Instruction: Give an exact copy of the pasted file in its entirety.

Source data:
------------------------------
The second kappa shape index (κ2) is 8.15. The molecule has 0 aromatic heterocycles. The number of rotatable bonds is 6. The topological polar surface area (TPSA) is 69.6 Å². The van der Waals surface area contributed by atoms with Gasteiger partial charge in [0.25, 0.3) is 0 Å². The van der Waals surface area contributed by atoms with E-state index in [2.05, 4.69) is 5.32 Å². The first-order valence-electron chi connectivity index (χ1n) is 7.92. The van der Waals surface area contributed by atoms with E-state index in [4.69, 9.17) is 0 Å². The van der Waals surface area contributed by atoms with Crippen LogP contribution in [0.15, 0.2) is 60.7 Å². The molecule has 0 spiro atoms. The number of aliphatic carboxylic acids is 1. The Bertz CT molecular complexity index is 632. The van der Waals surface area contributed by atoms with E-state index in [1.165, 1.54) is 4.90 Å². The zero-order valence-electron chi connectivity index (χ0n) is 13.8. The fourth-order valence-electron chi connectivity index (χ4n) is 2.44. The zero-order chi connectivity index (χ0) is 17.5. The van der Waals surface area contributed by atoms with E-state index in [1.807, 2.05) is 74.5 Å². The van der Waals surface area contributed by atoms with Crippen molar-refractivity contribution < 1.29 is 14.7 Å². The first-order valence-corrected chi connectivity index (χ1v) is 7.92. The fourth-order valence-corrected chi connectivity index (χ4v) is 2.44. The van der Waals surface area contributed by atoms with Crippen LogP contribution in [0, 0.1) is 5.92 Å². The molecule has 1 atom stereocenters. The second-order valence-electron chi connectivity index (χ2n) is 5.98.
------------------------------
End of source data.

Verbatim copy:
The second kappa shape index (κ2) is 8.15. The molecule has 0 aromatic heterocycles. The number of rotatable bonds is 6. The topological polar surface area (TPSA) is 69.6 Å². The van der Waals surface area contributed by atoms with Gasteiger partial charge in [0.25, 0.3) is 0 Å². The van der Waals surface area contributed by atoms with E-state index in [2.05, 4.69) is 5.32 Å². The first-order valence-electron chi connectivity index (χ1n) is 7.92. The van der Waals surface area contributed by atoms with E-state index in [4.69, 9.17) is 0 Å². The van der Waals surface area contributed by atoms with Crippen LogP contribution in [0.15, 0.2) is 60.7 Å². The molecule has 0 spiro atoms. The number of aliphatic carboxylic acids is 1. The Bertz CT molecular complexity index is 632. The van der Waals surface area contributed by atoms with E-state index in [1.165, 1.54) is 4.90 Å². The zero-order valence-electron chi connectivity index (χ0n) is 13.8. The fourth-order valence-electron chi connectivity index (χ4n) is 2.44. The zero-order chi connectivity index (χ0) is 17.5. The van der Waals surface area contributed by atoms with E-state index in [1.807, 2.05) is 74.5 Å². The van der Waals surface area contributed by atoms with Crippen molar-refractivity contribution < 1.29 is 14.7 Å². The first-order valence-corrected chi connectivity index (χ1v) is 7.92. The fourth-order valence-corrected chi connectivity index (χ4v) is 2.44. The van der Waals surface area contributed by atoms with Crippen LogP contribution in [0, 0.1) is 5.92 Å². The molecule has 1 atom stereocenters. The second-order valence-electron chi connectivity index (χ2n) is 5.98.